It was only on Sunday that I wrote about the radical escalation in the economic and financial side of the war between Russia and Ukraine.
That was before the financial markets opened on Monday, and before Russia had a chance to respond.
But even by then – early Sunday morning Moscow time – enormous lines had begun to form at Russian automatic teller machines with many running dry, and reports had begun to emerge of Russians swarming luxury retailers to swap their rubles for anything that might retain its value.
These were the beginnings of what is sure to be the most significant financial crisis in Russia since the 1998 Russian financial crisis which brought it to its knees.
So damaged was the Russian economy following that event that the Russian government would eventually ask the International Monetary Fund for food aid.
1998 on steroids
The 1998 crisis triggered massive capital flight, a sharp devaluation of the ruble, default on public debt, hyperinflation, and a huge increase in interest rates.
It was devastating, and left Russia’s global financial reputation in tatters.
The parallels in the last few days have been striking. When foreign markets opened on Monday, the ruble immediately fell more than 30% to record lows after foreigners began desperately selling out of Russia.
Perhaps the most devastating measure is the freezing of at least half of the Bank of Russia’s foreign exchange reserves held by the central banks of cooperating nations. This is the war chest Russia built up with great discipline over many years precisely to guard against sanctions.
Central banks are typically treated as off-limits for sanctions – sacrosanct, if you will. Russia presumably thought so.
Freezing reserves no longer off-limits
But just as Russia seems to have underestimated the will of the Ukrainians to fight militarily, it also seems to have underestimated the will of the West to fight financially.
Without the ability to use those foreign reserves to support the ruble, Russia was forced to revert to a range of desperate measures.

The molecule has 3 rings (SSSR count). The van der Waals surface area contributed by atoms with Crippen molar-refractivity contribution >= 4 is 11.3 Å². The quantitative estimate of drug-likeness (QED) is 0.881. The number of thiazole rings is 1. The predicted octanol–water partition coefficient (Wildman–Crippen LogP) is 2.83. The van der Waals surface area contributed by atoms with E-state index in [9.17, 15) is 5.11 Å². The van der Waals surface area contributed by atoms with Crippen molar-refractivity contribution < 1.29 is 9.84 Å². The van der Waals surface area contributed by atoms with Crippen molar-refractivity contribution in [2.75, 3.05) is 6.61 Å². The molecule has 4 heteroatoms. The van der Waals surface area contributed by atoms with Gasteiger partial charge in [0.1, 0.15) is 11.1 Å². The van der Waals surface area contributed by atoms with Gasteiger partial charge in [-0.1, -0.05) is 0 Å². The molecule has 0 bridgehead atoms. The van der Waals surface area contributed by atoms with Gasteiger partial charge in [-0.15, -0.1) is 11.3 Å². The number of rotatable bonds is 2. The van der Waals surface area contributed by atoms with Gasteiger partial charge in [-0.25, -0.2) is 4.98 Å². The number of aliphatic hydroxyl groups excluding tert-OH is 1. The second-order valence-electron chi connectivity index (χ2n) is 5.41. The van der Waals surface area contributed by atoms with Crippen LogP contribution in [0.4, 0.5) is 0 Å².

The Moscow stock exchange was kept closed on Monday and is yet to reopen. After all, you can’t have a market crash if the market never opens.
Russia more than doubled its key central bank interest rate, lifting it from 9.5% to 20%.
This might seem curious amid an economic crisis.
But when your currency is in freefall because people are dumping it, you need to provide a very big financial incentive for people to hold onto it, including by paying higher interest rates on the remaining rubles in savings accounts.
Economy tanking, yet higher rates
The higher rates immediately flowed through to higher mortgage rates for ordinary Russians – the last thing an economy on the brink needs – as well as to loans funding business investment.
This is the diabolical conundrum Russia faces as it’s hit with a financial crisis with at least one hand tied behind its back by the West.
Russia also banned Russians from buying Russian assets from foreigners, to stop foreigners bailing out of Russia. It required every Russian firm to convert 80% of its foreign earnings into rubles – essentially confiscating foreign dollars to use in lieu of its own frozen foreign reserves.
And, most recently and most worryingly, it has halted interest payments on three trillion rubles (US$27 billion) in Russian government debt held by foreigners.
Another way to put that is the Russian government is now in default.
That makes one thing certain: there is no going back for Russia now. The damage will be permanent.
Ultimately, each of Russia’s moves is intended to rebuild foreign currency holdings inside Russia. Even with the sanctions, Russia receives billions each day in foreign earnings on the exports still permitted including oil, gas and wheat.
Russia’s goal is to hoard that cash and rebuild its war chest, giving it more room to manoeuvre. Given that US$300 billion of reserves are frozen, this will take time.
How long before collapse?
While the West has made efforts to exempt energy from the sanctions, the interconnectedness of global financial markets and jittery participants fearful of inadvertently falling foul of sanctions have already seen energy deals disrupted.
Contracts for future Russian oil supply are failing to sell, even at sharp discounts.
This raises the key question Western leaders are asking right now: how long can the Russian economy – and thereby its people, and its leadership – survive?
It’s a confounding irony that just as the Russian army encircles Ukrainian cities in a bid to besiege them, Western governments have encircled the Russian economy in a bid to besiege it.
More draconian measures likely
Despite everything Russia has thrown fighting the sanctions so far, the ruble remains 26% below its level last week and 32% below its level a month ago.
It seems likely that to properly stabilise its financial system it will need more draconian measures – such as bans on bank withdrawals and rationing. They will do even more damage to the economy than 20% interest rates and sanctions.
Is this degree of economic damage enough to get Russia to change course in Ukraine? Can the Ukrainians hold on long enough that the economic costs to Russia become unsustainable?
If necessary, will the West be willing to double down, and really put some skin in the game by limiting their purchases of Russian oil and gas?
That could well be the nail in Russia’s coffin – but also highly damaging to the European and global economy. Only time will tel